Being 4 half days long (9.30am to 12.30pm each day), the camp took up practically a whole week. We had to shift other stuff around to make time for this camp, since the twins were keen on it. We hoped it was worth it, for you can't get back time spent.
I was also intrigued by the Science Escapade blurb on the poster as it mentioned famous kids books author Julia Donaldson and the characters in her books like Stick Man and Superworm. The kids and I have always loved reading and books, so this was a draw for us.
|Science Escapade by Cognitive Whizz|
Here are some of the words I managed to take note of: exultant, joyous, astonished, despondent, remorseful, daunted, jittery, vexed, frustrated and enraged. Out of so many words introduce, Denise would go on to focus on 4 words each day. Thus by the end of the 4 half day camp, the kids would have learnt the meaning of 16 words.
Given that the target age group is from ages 4 to 8 - this is quite a good standard of vocabulary. I was very impressed and surmised that it's a Science main course with a free English side. Isaac though, raised his eyebrows and whispered to me "I thought you said this was a Science camp?"
Next up, a dramatic reading of one of Julia Donaldson's books. The book for the first day was Stick Man. I was indeed starting to wonder when the Science would come in... At the end of the book, we had our answer. The reading of the book and it's story, was to lead us in to the science! The kids were to help Stick Man get home to his family, by building a catapult to help him get home! Ah! Using the catapult and other examples, Denise proceeded onto the day's lesson to teach the kids the concept of Levers. Ingenious leading in! A nice touch!
|Making the catapult|
In another segment, Denise taught the kids how to identify the following in every lever
Next she got the kids to identify the above three parts of a lever in everyday items such as a shovel, tongs, ice cream scoop, a nutcracker etc. The kids even got the chance to crack their own nut.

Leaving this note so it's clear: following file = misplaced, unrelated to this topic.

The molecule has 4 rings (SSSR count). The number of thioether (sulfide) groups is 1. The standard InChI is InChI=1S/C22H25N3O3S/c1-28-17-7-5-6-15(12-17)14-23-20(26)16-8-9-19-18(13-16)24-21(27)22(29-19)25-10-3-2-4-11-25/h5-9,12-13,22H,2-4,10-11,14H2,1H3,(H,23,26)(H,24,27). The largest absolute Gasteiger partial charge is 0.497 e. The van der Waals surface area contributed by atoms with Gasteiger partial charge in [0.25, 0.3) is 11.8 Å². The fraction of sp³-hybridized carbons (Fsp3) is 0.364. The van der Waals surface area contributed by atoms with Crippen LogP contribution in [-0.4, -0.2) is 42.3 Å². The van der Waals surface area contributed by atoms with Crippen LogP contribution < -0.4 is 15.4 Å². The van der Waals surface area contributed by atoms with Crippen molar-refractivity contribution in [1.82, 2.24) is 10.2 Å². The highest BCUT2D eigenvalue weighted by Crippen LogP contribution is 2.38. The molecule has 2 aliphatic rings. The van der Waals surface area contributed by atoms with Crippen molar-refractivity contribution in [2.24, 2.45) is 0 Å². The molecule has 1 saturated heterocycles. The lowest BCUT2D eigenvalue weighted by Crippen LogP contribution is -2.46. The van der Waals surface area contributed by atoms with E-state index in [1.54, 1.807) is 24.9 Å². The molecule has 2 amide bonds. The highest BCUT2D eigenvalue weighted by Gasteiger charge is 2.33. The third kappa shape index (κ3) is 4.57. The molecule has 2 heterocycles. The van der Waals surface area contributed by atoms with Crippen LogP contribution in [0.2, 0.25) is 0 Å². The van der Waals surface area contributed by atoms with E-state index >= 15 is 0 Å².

Throughout the morning, in between segments, the facilitators would get the kids to stand and do certain exercises. There was the morning hello segment, and other activities that would get the kids up and moving as well. For young kids, movement like that is very welcomed, and I could see how allowing the kids to move now and then helped settle them and made it easier for them to sit still and do stuff at the table. It was a good balance that worked well.
The kids also got to make their own table-top basketball game which uses a small catapult to launch the ball into the hoop.
All in all, a very eventful morning, chock full of science theories and activities. This would prove to be typical for all four mornings.
Day 1: Levers
Day 2: Pulleys and wheels
Day 3: Acid and alkali (base)
Day 4: Air pressure
Lots of content, delivered in simple ways, to engage the kids and capture their attention. Key concepts and key words would be repeated over and over again to help embed this information in the children's minds.
|Lever: Effort, Load, Fulcrum!|
Denise, as the main trainer, is excellent. Her energy level is consistently high, and her exuberance is contagious. Whether she is reading from a book or flash cards, or demonstrating a concept or experiment, she is clear and concise, energetic and loud enough. Many a time, the experiments are so engaging and interesting, that the kids tend to crowd forward just coz they're so excited! But Denise is able to be firm, yet kind, in telling them to sit back down so that everyone can see what is going on.
It also helps that they have a very good Facilitator to Participant ratio. In a class of less than 20 participants, there seems to be at least 4 to 5 facilitators, in addition to the main trainer. This translates to 1 Facilitator to 4 or 5 Participants - which is very decent. This results in the participants getting lots of 1 to 1 attention when they break into groups when to do their hands-on work. I eavesdropped on the facilitators as well - they're good! They know their content well, and are able to guide the kids effectively, and calm them down when the kids get too excitable or rowdy.
Overall, I was very impressed with the quality of science concepts taught. There were topics which I thought was quite advanced but Denise managed to simplify them concisely and teach the concepts to the kids. To top this off, I truly appreciate how Denise and her facilitators were able to manage the children without resorting to shouting or threats - as I have seen many educators do. I like how Denise uses positive and respectful language with the kids. This in turn sets the tone right for how the facilitators treat the kids, and how the kids behave towards one another. All in all, Cognitive Whizz has my full endorsement - highly recommended!
|Cognitive Whizz - A Science Escapade! 2018|
This time round, there are Disney characters involved! What's more, this time round, Cognitive Whizz has teamed up with Kidz Amaze @ Toa Payoh as a venue partner. Thus, every participant of the 4 half day (morning) Science Escapade can pop out for lunch and come back into Kidz Amaze and play for the rest of the afternoon till 7pm, for all four days! What a great deal!
I hear the December dates are pretty much filled, but if you're quick, you may still be able to register for the first run! Quote "TFC" before 17 November to get a special promo rate of $290. If you're to sign up for only one camp this holidays - let this be the one!